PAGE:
Nathan: Hello there, ladies and gentlemen, welcome to Episode 3 of the Navigating a Computer with Keyboard Commands and a Screen Reader. Hopefully, by now, you are familiar with the term of "screen reader" and what you can expect when I say "keystroke", but if not, check out the previous two tutorials, which can be found on the website. So in this episode, as the name suggests, we are going to learn what I consider the five fundamental Windows keystrokes. Nice bit of alliteration there, five and fundamental. Love it. So first of all, we will focus on the Windows key. Four out of the five keystrokes involve the Windows key. So the Windows key, if you are familiar with the visual layout, is the key with the Windows logo on it. If you're not familiar with the visual layout, the Windows key, more often than not, if you find your spacebar, is two keys to the left of the spacebar. There's a little bit of variation. Sometimes it can be two keys across, sometimes it can be three. It all depends on where your function key is placed, or even if you may not actually have a function key, which I have seen laptops that don't. That all being said, it's the key that will bring up the Start menu, as it used to be called. I'm not sure what they call it these days. More of a grid these days than a menu, but either way. So the first keystroke that I am going to teach you is Windows and D. You know, you hold down the Windows key, and you press D. And the way to remember this is D for Desktop. This will take you, as you may have guessed, to your desktop. Surprise! The desktop, quite honestly, is where you're going to do most of your quick launch applications, as it were. So if you're using Word, Email, Google Chrome, Firefox just to not be biased. Well, obviously, you'd have Calliope by Nathan Tech! Who wouldn't? Then, those may have shortcuts on your desktop to make getting to them a lot quicker and easier. And the way to do that is to press Windows+D to get to the desktop, and then to navigate either using the arrow keys, which will navigate you around the desktop, or to use what I like to refer to as "first-letter navigation". That is to say, if you've got Calliope on your desktop, and you decide to press Windows+D, you could then jump straight to Calliope by pressing C. Obviously, if you have Calliope, Calculator, and Christmas Album on your desktop, then obviously, it'll scroll you through those until you get to the one you want. And then, you just press Enter on the shortcut that you want, and it'll launch the program. Nice and simple. So Windows+D, D for Desktop. Following that line of thought, then, we're going to jump up to Windows and E. That's E for Explorer, as in File Explorer. As in where your files are stored. Surprise! Not much to say, really. It launches File Explorer. And again, you navigate with the arrow keys, and well, that's that, really. Next one is Windows R. This is for Run. Now, you may not actually use Run. I do personally. However, there's competition for Run. Because if you just press the Windows key on its own, you can actually type into the search box, which is immediately focused by your screen reader. In any case, I tend to use Run to launch things like Word, for example. Because you type -- Windows and R will bring up the Run box, and then you can type winword, that's W-I-N-W-O-R-D, or notepad, simply notepad. Wordpad is Word Pad, and there's a few others that you can use if you're a coder like myself. I tend to use it to launch Command Line, CMD, quite a lot. So that's Windows and R for Run. Again, nice and simple. Now, we're going to follow this trail of thought, as it were, to memorize our fourth keystroke. And this will be the final one that focuses on Windows for the moment. And that's Windows+X. Now, Windows+X isn't as widely known as I personally think it should be. Because it's one very useful piece of kit. Now, Windows+X will bring up a… most screen readers call it a context menu. I like to think of it as just a menu. Now, the items on Windows+X are not always useful. They're not always things that you will find yourself using. For example, if you're not a coder, you're not going to be launching Command Line, probably not going to be launching Power Shell, things like that. However, in the context menu of Windows+X is the shutdown tools. Now, there's two ways -- well, there's three ways to shut down the computer, really. Well, probably more than three. Let's be honest. I mean, you know, taking the battery out is pretty final. Lobbing it out of the window… you know, that would shut it down pretty nicely. But you might not get your laptop back out of that one. But to get back on the point, Windows+X is the easiest for me personally, as all you have to do is Windows+X, arrow up once or twice, and you're there. And there's also a couple of other useful tools in Windows+X, such as Settings that used to be Control Panel when that was still a big thing for Windows. Your Run is also in there. You've got File Explorer, Task Manager, and a few other useful tools. So it's a handy keystroke to know. And the way I always remember that is Windows+X, X as in Exit. Now, obviously, I know "exit" doesn't -- it starts with an E, but it starts with a nice X sound. So that's D for Desktop, E for Explorer, R for Run, and X for Exit. And you execute those holding down Windows, and then pressing the relevant key: E for Explorer, D for Desktop, R for Run, X for Exit. The fifth and final fundamental keystroke that I want to cover in this tutorial does not focus on the Windows key. Instead, it focuses on the Alt key. And the Alt key can be found just to the left of your spacebar key. It's the first key on the left of Spacebar. Now the first key is Alt and Tab. And the Tab key is the key above the Caps Lock on the left-hand side. So you hold down Alt, and you press Tab. But what does this do, I hear you ask? Does it send my computer into a quantum spiral? I'm afraid not. It's not that exciting. It navigates you between open windows. Say, for example, you're writing a document based on some information that somebody has Emailed to you. You'll obviously want to have the Email open, and you'd want to have the document open as well. Now, sighted people, you may be familiar with going to the task manager -- or the taskbar, rather. Sorry, not task manager. Not unless you want to kill everything. You go to Taskbar and click on the relevant icons using the mouse. Well, that's the new keystroke that we use, is Alt and Tab. Now, you can hold down the Shift key to go backwards, and not hold the Shift key to go forwards. And that was a really complicated way of me explaining that. So let me try again. So if you hold down the Alt key and press Tab, you will go forward through your list of open windows. If you hold down Shift, hold down Alt, and press Tab, you will go backwards through said list of open windows. I still feel like I've overcomplicated that, but hopefully you get what I'm saying. So there you are, the five fundamental keystrokes of Windows, as it were. It's Alt+Tab, Windows+D for Desktop, Windows+E for explorer, Windows+R for run, and Windows+X for Exit. There is a sixth keystroke which is always handy to know, which is Alt F4, which will close the window that you're in. But obviously, programs do also have built-in Exit buttons. Or if they don't, then quite frankly, they're not worth their weight in software. The most important element in a piece of software is the Exit button. Let's be honest. But just in case. Alt and F4 is a quick keystroke just to exit the program straightaway. So a bonus keystroke there for your enjoyment. So thank you for listening to this episode, and I look forward to seeing you in the next one where we're going to cover some screen reader keystrokes.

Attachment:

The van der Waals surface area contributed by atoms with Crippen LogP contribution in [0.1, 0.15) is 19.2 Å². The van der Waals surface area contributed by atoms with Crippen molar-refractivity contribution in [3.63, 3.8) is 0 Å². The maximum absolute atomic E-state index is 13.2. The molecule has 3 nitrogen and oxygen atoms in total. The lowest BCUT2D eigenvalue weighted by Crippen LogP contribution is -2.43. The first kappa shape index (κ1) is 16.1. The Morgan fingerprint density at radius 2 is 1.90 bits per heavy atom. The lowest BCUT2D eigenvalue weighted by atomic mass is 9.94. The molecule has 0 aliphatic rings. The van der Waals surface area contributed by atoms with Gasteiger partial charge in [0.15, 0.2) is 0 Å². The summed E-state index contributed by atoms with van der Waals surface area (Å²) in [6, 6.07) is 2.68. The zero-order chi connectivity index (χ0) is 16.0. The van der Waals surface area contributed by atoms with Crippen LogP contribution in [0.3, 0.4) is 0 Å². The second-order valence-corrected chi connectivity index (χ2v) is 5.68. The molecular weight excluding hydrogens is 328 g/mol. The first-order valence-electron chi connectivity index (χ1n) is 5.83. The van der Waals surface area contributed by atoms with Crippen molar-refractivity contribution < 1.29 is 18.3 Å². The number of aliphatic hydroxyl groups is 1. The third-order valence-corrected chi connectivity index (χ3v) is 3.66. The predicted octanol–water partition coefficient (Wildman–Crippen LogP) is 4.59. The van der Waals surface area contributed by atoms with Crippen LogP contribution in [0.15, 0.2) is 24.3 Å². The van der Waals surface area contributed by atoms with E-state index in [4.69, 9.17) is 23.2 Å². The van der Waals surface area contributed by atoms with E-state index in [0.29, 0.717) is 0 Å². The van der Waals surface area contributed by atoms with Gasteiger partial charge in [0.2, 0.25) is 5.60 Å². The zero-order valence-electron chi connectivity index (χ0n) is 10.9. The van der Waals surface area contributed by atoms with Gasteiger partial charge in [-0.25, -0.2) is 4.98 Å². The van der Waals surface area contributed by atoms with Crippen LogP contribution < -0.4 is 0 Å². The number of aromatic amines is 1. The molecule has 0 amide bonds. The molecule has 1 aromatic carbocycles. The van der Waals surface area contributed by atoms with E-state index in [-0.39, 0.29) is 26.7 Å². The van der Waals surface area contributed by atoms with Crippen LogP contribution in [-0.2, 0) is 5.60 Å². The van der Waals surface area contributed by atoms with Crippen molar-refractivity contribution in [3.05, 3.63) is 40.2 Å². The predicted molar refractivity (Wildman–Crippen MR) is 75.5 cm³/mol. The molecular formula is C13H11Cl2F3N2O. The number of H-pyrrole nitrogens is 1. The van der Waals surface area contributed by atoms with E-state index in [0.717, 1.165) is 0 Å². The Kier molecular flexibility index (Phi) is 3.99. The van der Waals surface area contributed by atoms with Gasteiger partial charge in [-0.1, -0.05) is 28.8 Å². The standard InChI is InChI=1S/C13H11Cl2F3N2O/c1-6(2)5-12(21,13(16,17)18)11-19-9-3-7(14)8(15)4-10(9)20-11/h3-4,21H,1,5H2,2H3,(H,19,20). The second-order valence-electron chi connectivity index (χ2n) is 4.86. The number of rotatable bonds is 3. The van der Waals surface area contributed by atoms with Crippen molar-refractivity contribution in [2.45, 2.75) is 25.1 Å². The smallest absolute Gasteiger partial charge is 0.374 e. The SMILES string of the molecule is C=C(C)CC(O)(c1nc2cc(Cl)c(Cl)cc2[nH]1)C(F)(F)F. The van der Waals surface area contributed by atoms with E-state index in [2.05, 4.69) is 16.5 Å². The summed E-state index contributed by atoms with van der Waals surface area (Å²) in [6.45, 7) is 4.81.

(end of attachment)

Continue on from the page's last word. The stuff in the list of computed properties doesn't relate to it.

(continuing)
Nathan: Hello there, ladies and gentlemen, my name is Nathan Smith, and welcome to this episode, in which I am going to talk you through a couple of screen reader keystrokes. Now, as I mentioned in the Screen Reader episode, there is a little bit of variation between JAWS and NVDA, and you'll see one of those variations come up quite early. In fact, it's going to be in the first keystroke that I will teach. But before that, I need to talk to you about screen reader buttons, for lack of a better word. That is to say, when you're reading screen reader manuals, you might see them refer to a screen reader keystroke. Now, in the JAWS manuals, they will call this the "JAWS key". In NVDA, they will call this the "NVDA key". And this key can be customized, but I'm going to talk you through the defaults for a second. Now, both JAWS and NVDA do use the Insert key as the NVDA/JAWS key, and they do also both follow a very similar layout in so far as if you're using a desktop keyboard (that is to say, a keyboard that has a number pad), then your screen reader key will be the 0 of your number pad when Number Lock is off. If you're using a laptop, however, it will be your Caps Lock key. This can be changed. You can change your layout in the relevant settings. So for NVDA, that would be the Keyboard Layout settings. For JAWS, just search for it in the settings. They've got a very handy search box. It's just worth typing "keyboard" in there, to be honest. And the reason this is important is because a lot of… not all, it has to be said, but a lot of screen reader keystrokes use that as a base. Now, very briefly, regarding the Caps Lock key on Keyboard Layout, you might be thinking well, if it's Caps Lock, how am I actually supposed to use Caps Lock? And it's a fair question. The answer is pretty simple once you know it. And I shall tell you it right now. I'm not going to leave you in suspense for much longer, apart from a little bit of rambling just to ease you into the scenario, frustrate you a little bit more. Please don't turn off the recording. Okay, I'll tell you the answer. So to use the screen reader command, you'd hold down the Caps Lock key. But to turn on and off Caps Lock, you would press the key twice. So to turn on Caps Lock, press twice, type what you need to type, then press Caps Lock twice again to turn it off. Was the suspense worth it? Probably not, but there you go. So first of all, let's talk about the very first keyboard command. And this is one I find myself using a lot. This one regards more specifically documents, but it can be used anywhere. But the context is documents, and it's a keyboard command that gets your screen reader to read from where the cursor is positioned to the end of a document. Whether that document is a document or an Email or a webpage, it doesn't really matter. And the keyboard command is as follows. For NVDA, you hold down your NVDA key (refer to the above explanation) and press A for Alpha or A for Read All. In JAWS, you hold down your JAWS key (see above explanation) and press Down-arrow. So for example, if you wanted to use your screen reader to read from the top of the file, you'd go to the top of the file (see explanation below) and then press the Read All keystroke, which, again, is NVDA and A or JAWS and Down-arrow. And that will read from the position. So if you were halfway down a document, it would read from that point. You interupt your screen reader by pressing the Control key. And the Control key is bottom left of the keyboard. To be honest, if you press any key, it's going to interrupt your screen reader at the end of the day, but Control is the one that people recommend. And regarding this, then, let's move on to document-specific keystrokes. Now, these, again, can be used anywhere. It's not just document related, but the context is documents. And these aren't necessarily specific to a screen reader. You don't need a screen reader to be turned on for these following two keystrokes. And they are the Control and Home and Control and End keystrokes. These will jump you to the top of a document and to the bottom of a document respectively. And the Home and End keys tend to shift around a bit on the keyboard, so I recommend hunting around for those. And that brings me on to the next keystroke, which is a very useful one. NVDA and 1 and JAWS key and 1 will turn on a keyboard help, which, for lack of better words, you can type any combination on the keyboard, and if it is a keystroke, as it were, it will tell you what it does. And to turn that off, same keystroke: JAWS and 1 or NVDA and 1. Why do you need these keystrokes, you might be thinking. Well, it's just a matter of speed, really. Referring to my above example where you want to jump to the top of the document and read it over to listen for spelling mistakes, grammar mistakes, or where you've typed… I don't know, when you've typed something wrong or whatever, the quick way to do that is you hold down Control and hit the Home key, and then you just hit your Read All command, which would be NVDA and A or JAWS and Down-arrow. And that's that. It's as quick as that, as quick as one, two. The next set of keyboard commands I want to talk to you about are specific to screen readers, as far as I know. I don't think these work without a screen reader. In fact, they don't. They do something completely different. These keystrokes are to navigate in a table. So if you're in a table on a webpage or in a document, this will help you to navigate it quickly. As a side note, however, these keyboard commands will not work in Google Classroom because Google Classroom works on its own particular rules. It's worth having a read up on that before you use Classroom, or specifically Google Docs rather than Google Classroom. Google Classroom is just a web interface. Google Docs is more specifically what I'm talking about. So to navigate a table, you hold down Control, the Alt key, and then we move around using the arrow keys. So Control, Alt, and Left will move one column to the left. Control, Alt, and right will move one column to the right. Control, Alt, and Up-arrow will go up a row, and Control, Alt, and Down-arrow will go down a row. So quick recap. We have done the Read All command (that's the NVDA and A or JAWS and Down-arrow), we've done the Jump to Top and Bottom of a Document, which is the Control+Home/Control+End, and we've done the table navigation, which is Control+Alt+Left, Right, Up, and Down arrows. It's worth noting if you are curious, on some laptops, if you've not got a screen reader on, and you do the table navigation keys, it will flip your screen. Not physically [laughing]. A little man doesn't pop out of your laptop, pick up your screen, and flip it upside down, but it does turn the orientation a bit funky. Now, finally, the last keyboard command that I want to cover in this specific episode is one that you may have heard me make reference to in Episode 1. And this is a keystroke that does pretty much the exact same as right clicking on something. This is called the Applications keystroke, basically. Now, there's two ways of doing this. On older models of keyboard and older models of laptop, they have specifically an Applications key, usually one or two keys to the right of the spacebar. Don't panic, though. If your keyboard doesn't have this button, all hope is not lost. You can also access this function by holding down your Shift key and pressing F10. This will bring up a context menu that is the equivalent of using the mouse to right click on any form of icon. Used in, for example, the File Explorer or in the System Tray, for example, things like that. That's all I'm going to cover in this specific episode, but it's worth listening to the next one, as well, where I'm going to talk about web navigation, as navigating through webpages is a little bit different to what you might be expecting.